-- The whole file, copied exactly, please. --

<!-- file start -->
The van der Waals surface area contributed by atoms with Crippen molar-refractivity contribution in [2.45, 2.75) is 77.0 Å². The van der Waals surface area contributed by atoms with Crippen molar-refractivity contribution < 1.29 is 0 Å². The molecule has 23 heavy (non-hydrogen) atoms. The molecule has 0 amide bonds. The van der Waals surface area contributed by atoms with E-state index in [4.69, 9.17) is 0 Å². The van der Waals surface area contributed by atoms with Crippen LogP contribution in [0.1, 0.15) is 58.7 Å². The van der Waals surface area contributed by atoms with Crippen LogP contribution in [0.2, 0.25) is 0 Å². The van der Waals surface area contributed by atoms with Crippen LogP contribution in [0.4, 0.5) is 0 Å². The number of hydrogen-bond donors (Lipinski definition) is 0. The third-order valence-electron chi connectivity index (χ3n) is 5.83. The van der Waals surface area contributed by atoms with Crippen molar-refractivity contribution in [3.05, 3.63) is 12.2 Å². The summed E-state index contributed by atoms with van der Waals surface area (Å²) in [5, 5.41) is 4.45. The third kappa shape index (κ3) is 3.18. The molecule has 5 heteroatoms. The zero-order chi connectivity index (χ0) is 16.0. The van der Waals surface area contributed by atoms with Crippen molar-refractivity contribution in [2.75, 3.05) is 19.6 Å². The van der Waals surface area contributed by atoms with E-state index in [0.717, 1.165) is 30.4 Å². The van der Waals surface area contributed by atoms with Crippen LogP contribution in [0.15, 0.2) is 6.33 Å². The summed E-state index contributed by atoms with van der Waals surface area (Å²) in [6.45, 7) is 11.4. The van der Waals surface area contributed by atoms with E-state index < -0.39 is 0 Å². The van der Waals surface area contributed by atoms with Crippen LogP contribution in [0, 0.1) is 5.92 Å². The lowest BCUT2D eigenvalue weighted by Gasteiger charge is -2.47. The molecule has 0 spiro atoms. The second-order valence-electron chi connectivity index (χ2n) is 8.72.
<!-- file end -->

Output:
The van der Waals surface area contributed by atoms with Crippen molar-refractivity contribution in [2.45, 2.75) is 77.0 Å². The van der Waals surface area contributed by atoms with Crippen molar-refractivity contribution < 1.29 is 0 Å². The molecule has 23 heavy (non-hydrogen) atoms. The molecule has 0 amide bonds. The van der Waals surface area contributed by atoms with E-state index in [4.69, 9.17) is 0 Å². The van der Waals surface area contributed by atoms with Crippen LogP contribution in [0.1, 0.15) is 58.7 Å². The van der Waals surface area contributed by atoms with Crippen LogP contribution in [0.2, 0.25) is 0 Å². The van der Waals surface area contributed by atoms with Crippen LogP contribution in [0.4, 0.5) is 0 Å². The number of hydrogen-bond donors (Lipinski definition) is 0. The third-order valence-electron chi connectivity index (χ3n) is 5.83. The van der Waals surface area contributed by atoms with Crippen molar-refractivity contribution in [3.05, 3.63) is 12.2 Å². The summed E-state index contributed by atoms with van der Waals surface area (Å²) in [5, 5.41) is 4.45. The third kappa shape index (κ3) is 3.18. The molecule has 5 heteroatoms. The zero-order chi connectivity index (χ0) is 16.0. The van der Waals surface area contributed by atoms with Crippen molar-refractivity contribution in [2.75, 3.05) is 19.6 Å². The van der Waals surface area contributed by atoms with E-state index in [0.717, 1.165) is 30.4 Å². The van der Waals surface area contributed by atoms with Crippen LogP contribution in [0.15, 0.2) is 6.33 Å². The summed E-state index contributed by atoms with van der Waals surface area (Å²) in [6.45, 7) is 11.4. The van der Waals surface area contributed by atoms with E-state index < -0.39 is 0 Å². The van der Waals surface area contributed by atoms with Crippen LogP contribution in [0, 0.1) is 5.92 Å². The lowest BCUT2D eigenvalue weighted by Gasteiger charge is -2.47. The molecule has 0 spiro atoms. The second-order valence-electron chi connectivity index (χ2n) is 8.72.